by Dean Preston
Remember Donald Sterling, the NBA team owner and Los Angeles mega-landlord who has been sued multiple times for outrageous housing discrimination, most recently by the U.S. Department of Justice? Sterling is back in the news this week, again for discrimination in his role as landlord. This time, however, Sterling convinced a California Court of Appeal that it was just fine for him to discriminate against a Section 8 tenant. At this point, anyone who still believes in the myth that judges are “liberal activists” needs to have his or her head examined.
In a 33-page opinion, the Court of Appeal held that the Fair Employment and Housing Act’s “source of income” discrimination provision does not protect Section 8 tenants from discrimination based on their participation in the section 8 program. Tenants Together had joined with other organizations to file an amicus brief urging the court to hold that refusal to accept Section 8 payments was source of income discrimination under FEHA.
In the Section 8 voucher program, participating tenants pay 30% of their rent and the Housing Authority pays the balance to the landlord. It takes years for eligible tenants to be able to participate in the program. Once tenants get off the wait list, the landlord must sign a payment contract with the housing authority in order to receive the portion of the rent paid by the government. By refusing to sign onto the program, some landlords seek to force rent controlled tenants into situations where they cannot pay their rent.
The facts of this case were compelling. As described in the court’s opinion, the tenant (appellant) was an “elderly widow who immigrated to the United States from Iran in 1985 when she was 52 years old. She suffers from several physical and psychological disabilities and receives as a consequence supplemental security income (SSI) from the Social Security Administration. She has lived since 1987 in an apartment owned by respondents and continues to live there to this day …. The apartment, located in Santa Monica, is rent-controlled. After appellant’s husband died of cancer in January 2004, appellant’s SSI was no longer adequate to cover the rent, which was $1,233 per month in 2007.”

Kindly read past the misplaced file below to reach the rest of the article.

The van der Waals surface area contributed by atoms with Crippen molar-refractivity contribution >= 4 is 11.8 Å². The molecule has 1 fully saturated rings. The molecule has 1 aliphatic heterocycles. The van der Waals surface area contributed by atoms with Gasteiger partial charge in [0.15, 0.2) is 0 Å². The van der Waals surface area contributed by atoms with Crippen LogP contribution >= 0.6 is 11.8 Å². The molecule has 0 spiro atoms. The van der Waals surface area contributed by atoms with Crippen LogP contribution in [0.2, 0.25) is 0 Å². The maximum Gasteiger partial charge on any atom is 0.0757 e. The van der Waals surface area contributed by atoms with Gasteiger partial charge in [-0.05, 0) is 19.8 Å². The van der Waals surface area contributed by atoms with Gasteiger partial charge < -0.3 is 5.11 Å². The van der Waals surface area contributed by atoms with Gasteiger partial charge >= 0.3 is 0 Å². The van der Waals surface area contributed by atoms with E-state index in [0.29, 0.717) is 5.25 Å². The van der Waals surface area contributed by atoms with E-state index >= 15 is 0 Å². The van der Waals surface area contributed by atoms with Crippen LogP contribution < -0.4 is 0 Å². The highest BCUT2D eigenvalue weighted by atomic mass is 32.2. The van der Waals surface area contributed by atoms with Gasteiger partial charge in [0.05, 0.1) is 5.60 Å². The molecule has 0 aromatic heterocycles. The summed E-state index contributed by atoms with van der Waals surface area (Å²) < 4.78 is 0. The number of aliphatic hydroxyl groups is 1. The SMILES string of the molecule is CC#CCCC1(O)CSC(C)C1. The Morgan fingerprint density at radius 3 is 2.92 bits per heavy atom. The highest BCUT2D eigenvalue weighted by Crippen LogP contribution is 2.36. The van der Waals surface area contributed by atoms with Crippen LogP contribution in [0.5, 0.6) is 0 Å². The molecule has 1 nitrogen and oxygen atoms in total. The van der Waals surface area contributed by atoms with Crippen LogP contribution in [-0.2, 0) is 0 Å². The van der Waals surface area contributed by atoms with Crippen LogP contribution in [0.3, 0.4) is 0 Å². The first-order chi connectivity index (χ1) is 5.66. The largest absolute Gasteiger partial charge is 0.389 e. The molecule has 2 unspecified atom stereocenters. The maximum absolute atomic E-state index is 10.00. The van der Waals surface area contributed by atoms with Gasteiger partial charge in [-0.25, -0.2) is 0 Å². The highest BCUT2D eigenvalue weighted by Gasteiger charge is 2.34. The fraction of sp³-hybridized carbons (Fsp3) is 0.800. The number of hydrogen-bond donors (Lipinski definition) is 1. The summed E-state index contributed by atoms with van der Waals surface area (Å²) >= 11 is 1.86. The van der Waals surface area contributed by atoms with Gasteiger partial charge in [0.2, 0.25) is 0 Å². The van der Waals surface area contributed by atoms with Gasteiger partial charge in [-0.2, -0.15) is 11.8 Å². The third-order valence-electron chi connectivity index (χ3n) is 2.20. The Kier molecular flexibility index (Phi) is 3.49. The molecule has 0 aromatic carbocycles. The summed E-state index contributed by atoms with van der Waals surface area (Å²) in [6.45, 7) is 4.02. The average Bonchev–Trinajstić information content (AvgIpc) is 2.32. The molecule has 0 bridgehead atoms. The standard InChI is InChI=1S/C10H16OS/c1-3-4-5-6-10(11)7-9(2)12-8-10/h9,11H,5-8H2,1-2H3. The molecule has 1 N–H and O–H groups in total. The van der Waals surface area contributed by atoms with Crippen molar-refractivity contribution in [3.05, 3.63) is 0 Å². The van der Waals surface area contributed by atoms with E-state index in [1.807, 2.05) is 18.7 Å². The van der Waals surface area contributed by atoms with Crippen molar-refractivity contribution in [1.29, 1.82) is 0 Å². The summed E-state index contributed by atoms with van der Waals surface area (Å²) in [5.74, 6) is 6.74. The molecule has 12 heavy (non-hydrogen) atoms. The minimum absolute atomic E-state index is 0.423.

Fortunately, after being on the wait list for years, the tenants were issued a Section 8 voucher shortly before the husband’s death. The tenant informed management and requested that they undertake the necessary paperwork so the Housing Authority could pay a portion of the rent. Management rejected the tenant’s requests, refusing to participate in the Section 8 program.
As a result, the tenant remains in danger of being evicted for nonpayment of rent, since she can only afford the rent with the assistance of the Section 8 program, which the landlord refuses to accept.
This inconvenient truth was lost on the judges (Judges Flier, Bigelow and Lichtman) who not only rejected the tenant’s “source of income” discrimination claim, but also rejected the tenant’s claim that under disability discrimination laws, the landlord was required to accept Section 8 as a reasonable accommodation. The court concluded that there was no interference with the tenant’s right to use and enjoy the property, and therefore she had no basis for her disability discrimination claim:
“It is not disputed that appellant resides in the apartment she rents from respondents. In fact, it affirmatively appears from the record that appellant and her family desisted from relocating elsewhere because the accommodations she has suit her needs. In other words, there is no interference with appellant’s use and enjoyment of the premises that she is renting.”
Of course, the Court ignores the fact that by refusing to accept Section 8, the landlord is putting the tenant in danger of eviction.
Section 8 discrimination remains a major problem in our society. Often the refusal to rent to Section 8 tenants is based on inaccurate stereotypes about tenants who are part of this program. In rent control jurisdictions, as in the Sabi case, some unscrupulous landlords also see refusal to participate in the Section 8 program as a way to force out long-term tenants who cannot afford the rent without Section 8 assistance.
This is hardly a settled area of law. Sabi could choose to petition the California Supreme Court to overturn the decision. Also, state courts are not the only place that housing discrimination claims can be brought, so future litigants may decide to raise these claims in federal courts. Indeed, the Sabi Court itself recognized that other jurisdictions have reached different results on these issues.
Regardless of the ultimate outcome, this case flags a serious issue facing Section 8 tenants and stands as another reminder that California courts are loath to use their discretion to interpret laws in a manner that protects tenants.
Dean Preston is the Executive Director of Tenants Together, California’s statewide organization for renters’ rights. For more information about Tenants Together, visit www.TenantsTogether.org.